Analyzing and optimizing your website pages for search engines is important for getting the website traffic you need. On-page SEO includes all of the on-page elements that contribute to how your pages are perceived by search engines and therefore contributes to how well a web page is ranked in search results. Any improvement to your on-page SEO will result in better rankings and therefore an increase in how often your website gets found, directly translating to a boost in website traffic. The term, on-page SEO, refers to content as well as HTML code. Your website performance will impact your business success, so it is well worth the effort to optimize each page. You want to think of your website as a virtual storefront—increased traffic results in increased shoppers. Your website's pages should be considered like your best employees, working for you 24/7.  When blogging or publishing new content on your site, it is very important  to start out with a strategy. You should keep an updated tally of the views, keywords and inbound links for each of each page and optimize those pages accordingly. Monitoring your website's performance is crucial to inbound marketing success, because it helps with every step of the inbound methodology: attracting the right visitors to your website, engaging with those visitors, and delighting them into being customers and promoters of your business. You want to optimize your pages for search engines so they can understand who you are, what you do, and what you are writing about. At its core, website optimization is simply about ensuring that your website gives you every possible advantage by speaking clearly and effectively to search engines and in a language that search engines reward. You will also want to optimize your site for people and website conversions.  You may already have published a fair bit of content on your website or blog before establishing your SEO strategy. Don't worry. That content can be optimized into highly performing pages too. It will be necessary to conduct an SEO audit for the pages that already exist. Start first by optimizing your most visited pages, as this will give you the most benefit for your efforts. The audit will also help uncover other potential problems such as duplicate content. A proper SEO audit will check whether your site is being blocked by search engines, make sure that your XML sitemap is working, monitor and improve site performance, spot and remove internal duplicate content, and check your site's popularity and trustworthiness. With the correct steps, website optimization on your existing page will make your website as  functional and effective as possible.   TIPS to Increase ON-PAGE SEO   You have complete control over your on-page SEO. On-page SEO techniques work in alignment with your keyword strategy. In order to achieve high-performing website pages, you need to ensure that you are tracking the right keywords for your business. Keywords and SEO go hand-in-hand. Once you have determined what keywords you are trying to rank for, on-page SEO tells you where to add them. The techniques listed below helps you place  your keywords  where they need to be in order to maintain high-performing website pages.  1. PAGE TITLES  Titles are the HTML element used to describe the topic of a webpage. You'll find them in the title of a search engine result page and in the top bar of an internet browser. Search engines give your page titles significant weight in determining your ranking. They look at the title as an indication of what the entire page will be discussing and therefore you must include at least one keyword in the title. Your title should be less than 65 characters including spaces to ensure that it doesn't get cut off on search engine results pages. Place the keyword nearer to the beginning of the title. Technically, Google measures titles by pixel width, not character count. They recently increased the pixel width for organic search results from 500 pixels to 600 pixels which is approximately 65 characters. Every page needs a unique title. Also, titles have an impact on click-through rates (CTRs) so an optimized title is both search friendly and click friendly. 2. PAGE URL Keywords should always be included in your URL. The words in the URL should be separated by hyphens so that they can be found by search engines. Make them user friendly so a visitor has a good idea of where they are on your website. You can eliminate little words like "a" and "the." When it comes to blogging, the URL should contain your blog title in its entirety. This also makes it easier for both the user to find what they need in a vast database of thousands of blog posts. 3. PAGE HEADERS Using keywords in your headings is important as visitors are more likely to stay on the page if they can quickly see the words they were searching for. Keywords in headings also help with search engine rankings. Using H tags, or header tags, is also important for consistency. They are typically the largest font on a page and are what most people's eyes are drawn to first. If somebody is visiting your website via a Google search, this text is quite important for them, as it shows that they are indeed on the page that they intend to be on. Use H2 headers when your page has multiple sections and H3 headers for subsections. Separating text with white space and creating numbered and bulleted lists are also best practices for SEO optimization. 4. CONTENT OR BODY OF YOUR PAGE You want to make sure that the content in the body of your page is unique and relevant and that it includes keyword phrases. Do not overuse your keywords. Overusing keywords (keyword stuffing) results is being  punished by Google plus people don't want to read content that seems repetitive. Aim to use the keyword phrase no more than 3 to 4 times in a way that is natural. Also use some synonyms.  Make the content of your page easy to read. This helps with the user experience and is also rewarded by Google. Make your paragraphs 2 to 4 sentences long as lengthy paragraphs tend to lose readers. As previously mentioned, also use bullet points or lists where appropriate as readers prefer to scan information. Numbered lists help you rank for Google’s featured snippet which is the bolded top search result that comes up when users type in questions.  5. INTERNAL LINKS Use anchor text to link all new content to at least 3 other pages on your blog or website. Go back to older content and find relevant ways to link that content back to your new page. Anchor text are words in coloured font that form the link. Make sure you use keywords in anchor text. For example, if there is a link on your page about graphic design, the linked anchor text should be "graphic design" and not "click here" for examples of your graphic design. Internal links are important because they help strengthen the keywords used in the anchor text. The links also allows users and Google to navigate through your website, and tells Google that the linked page is relevant for that keyword phrase. 6. META DESCRIPTION Descriptions, or meta descriptions, are shown in search results right below the title and URL. Your meta description is important because it shows up in a Google search. It pulls traffic to your site by boosting click-through rates. It is easy to see how  a good meta description can increase your CTRs. Meta descriptions are key to getting users to click through from a search engine results page (SERP) to your website. Meta descriptions should use keywords wisely, but more importantly, your meta description should include a compelling pitch. It should describe what a user will find when they get to your website. Your meta description should be 50 to 160 characters. Lastly, avoid quotes and non-alpha characters in your meta description as Google will ignore those. TIP: Page-load speed also impacts your rank. You want your website page to load in less than 1.5 seconds. Google added page-load speed as a factor in its ranking algorithm. If your page takes more than 1.5 seconds to load, it will hurt your ranking position. The images you choose to include should have a low pixel count to reduce loading time. 7. ALT IMAGE text AND title TAGS An alt text tag is the description of each image that allows web engine crawlers to understand what the image is. All images should been assigned appropriate alt tags. Use hyphens instead of underscores to separate the words and never use non-alpha characters (such as $, %, &). Google uses alt text tags in the same way that visually impaired people use them—as a way to comprehend images. Google's algorithm is unable to see or understand the image itself without an alt tag. If someone is using a screen reader, they will be able to hear what that image is. An alt image title tag, on the other hand, is shown when a user hovers their mouse over the element—kind of like a pop-up. You should include a keyword phrase in the name of your image to make it SEO friendly. All alt tags should be both simple and descriptive. Image search is pretty common so you can pick up traffic from there. 8. CALL-TO-ACTION BUTTONS Make it easy for your visitors to contact you or to get more information. There should be a CTA on every page. This acts to engage and delight potential contacts with extra content.  If you have a marketing platform, such as HubSpot, you can use the Optimize option for on-page SEO. It will help by telling you what on-page SEO best practices you have met and what best practices are lacking. While search engine rankings are algorithmic, a good rule of thumb is to always think of the user experience.  The ultimate goal of search engines is to deliver the best possible results to their searchers. If you keep that goal in mind with your SEO strategy, you'll be more likely to make good choices.Think about humans first and search engines second and you will be rewarded. Getting found online is more than just creating relevant, useful content. Content that is properly optimized, keyword-rich and helpful enough to generate lots of shares and inbound links will help you rise to the top of search engine results, bringing you more traffic, more leads and more customers.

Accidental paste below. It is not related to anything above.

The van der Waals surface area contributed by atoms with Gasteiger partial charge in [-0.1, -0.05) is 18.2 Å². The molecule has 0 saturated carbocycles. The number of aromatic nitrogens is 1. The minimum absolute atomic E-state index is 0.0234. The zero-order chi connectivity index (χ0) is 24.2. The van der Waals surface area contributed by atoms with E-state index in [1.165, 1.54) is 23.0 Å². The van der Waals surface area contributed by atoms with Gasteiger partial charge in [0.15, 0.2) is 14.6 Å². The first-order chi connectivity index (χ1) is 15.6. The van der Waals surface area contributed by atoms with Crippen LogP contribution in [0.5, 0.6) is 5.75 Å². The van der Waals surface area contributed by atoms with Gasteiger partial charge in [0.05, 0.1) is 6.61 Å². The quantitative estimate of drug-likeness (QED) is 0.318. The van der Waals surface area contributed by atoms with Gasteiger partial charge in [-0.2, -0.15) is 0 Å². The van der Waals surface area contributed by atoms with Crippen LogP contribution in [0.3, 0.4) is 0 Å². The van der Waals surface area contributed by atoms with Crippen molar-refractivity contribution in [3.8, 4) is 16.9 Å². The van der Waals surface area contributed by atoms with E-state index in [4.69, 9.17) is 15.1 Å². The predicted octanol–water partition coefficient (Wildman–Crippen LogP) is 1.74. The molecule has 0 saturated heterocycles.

What is Shopify?